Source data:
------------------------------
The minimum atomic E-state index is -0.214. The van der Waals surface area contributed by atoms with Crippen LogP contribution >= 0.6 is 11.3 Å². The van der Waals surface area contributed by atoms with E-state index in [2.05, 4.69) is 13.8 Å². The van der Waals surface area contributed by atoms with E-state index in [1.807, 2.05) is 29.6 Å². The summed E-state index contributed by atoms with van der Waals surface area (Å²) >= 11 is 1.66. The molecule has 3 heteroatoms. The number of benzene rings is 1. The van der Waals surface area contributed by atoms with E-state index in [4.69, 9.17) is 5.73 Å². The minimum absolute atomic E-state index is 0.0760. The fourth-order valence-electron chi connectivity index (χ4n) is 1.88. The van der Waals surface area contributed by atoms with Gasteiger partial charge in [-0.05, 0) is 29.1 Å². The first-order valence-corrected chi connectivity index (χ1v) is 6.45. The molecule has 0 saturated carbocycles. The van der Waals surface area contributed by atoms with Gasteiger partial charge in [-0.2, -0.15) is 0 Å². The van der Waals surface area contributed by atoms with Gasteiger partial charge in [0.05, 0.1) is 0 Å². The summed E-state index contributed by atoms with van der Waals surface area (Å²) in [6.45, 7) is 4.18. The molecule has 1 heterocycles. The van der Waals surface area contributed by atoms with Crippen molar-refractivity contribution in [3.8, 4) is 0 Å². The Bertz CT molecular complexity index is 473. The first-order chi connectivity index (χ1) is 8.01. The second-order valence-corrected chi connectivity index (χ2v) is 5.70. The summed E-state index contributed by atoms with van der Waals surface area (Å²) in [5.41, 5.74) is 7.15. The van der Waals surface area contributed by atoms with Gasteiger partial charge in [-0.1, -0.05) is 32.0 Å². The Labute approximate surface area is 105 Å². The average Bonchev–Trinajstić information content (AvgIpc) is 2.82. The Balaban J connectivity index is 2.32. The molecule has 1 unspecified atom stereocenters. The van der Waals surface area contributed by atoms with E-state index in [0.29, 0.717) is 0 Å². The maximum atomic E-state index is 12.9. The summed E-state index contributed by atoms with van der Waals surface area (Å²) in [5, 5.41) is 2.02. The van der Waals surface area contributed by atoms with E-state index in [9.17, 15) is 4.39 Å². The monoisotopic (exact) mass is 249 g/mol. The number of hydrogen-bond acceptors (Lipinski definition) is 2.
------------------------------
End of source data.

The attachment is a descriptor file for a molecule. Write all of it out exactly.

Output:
The minimum atomic E-state index is -0.214. The van der Waals surface area contributed by atoms with Crippen LogP contribution >= 0.6 is 11.3 Å². The van der Waals surface area contributed by atoms with E-state index in [2.05, 4.69) is 13.8 Å². The van der Waals surface area contributed by atoms with E-state index in [1.807, 2.05) is 29.6 Å². The summed E-state index contributed by atoms with van der Waals surface area (Å²) >= 11 is 1.66. The molecule has 3 heteroatoms. The number of benzene rings is 1. The van der Waals surface area contributed by atoms with E-state index in [4.69, 9.17) is 5.73 Å². The minimum absolute atomic E-state index is 0.0760. The fourth-order valence-electron chi connectivity index (χ4n) is 1.88. The van der Waals surface area contributed by atoms with Gasteiger partial charge in [-0.05, 0) is 29.1 Å². The first-order valence-corrected chi connectivity index (χ1v) is 6.45. The molecule has 0 saturated carbocycles. The van der Waals surface area contributed by atoms with Gasteiger partial charge in [-0.2, -0.15) is 0 Å². The van der Waals surface area contributed by atoms with Gasteiger partial charge in [0.05, 0.1) is 0 Å². The summed E-state index contributed by atoms with van der Waals surface area (Å²) in [6.45, 7) is 4.18. The molecule has 1 heterocycles. The van der Waals surface area contributed by atoms with Crippen molar-refractivity contribution in [3.8, 4) is 0 Å². The Bertz CT molecular complexity index is 473. The first-order chi connectivity index (χ1) is 8.01. The second-order valence-corrected chi connectivity index (χ2v) is 5.70. The summed E-state index contributed by atoms with van der Waals surface area (Å²) in [5.41, 5.74) is 7.15. The van der Waals surface area contributed by atoms with Gasteiger partial charge in [-0.1, -0.05) is 32.0 Å². The Labute approximate surface area is 105 Å². The average Bonchev–Trinajstić information content (AvgIpc) is 2.82. The Balaban J connectivity index is 2.32. The molecule has 1 unspecified atom stereocenters. The van der Waals surface area contributed by atoms with E-state index in [0.29, 0.717) is 0 Å². The maximum atomic E-state index is 12.9. The summed E-state index contributed by atoms with van der Waals surface area (Å²) in [5, 5.41) is 2.02. The van der Waals surface area contributed by atoms with E-state index in [9.17, 15) is 4.39 Å². The monoisotopic (exact) mass is 249 g/mol. The number of hydrogen-bond acceptors (Lipinski definition) is 2.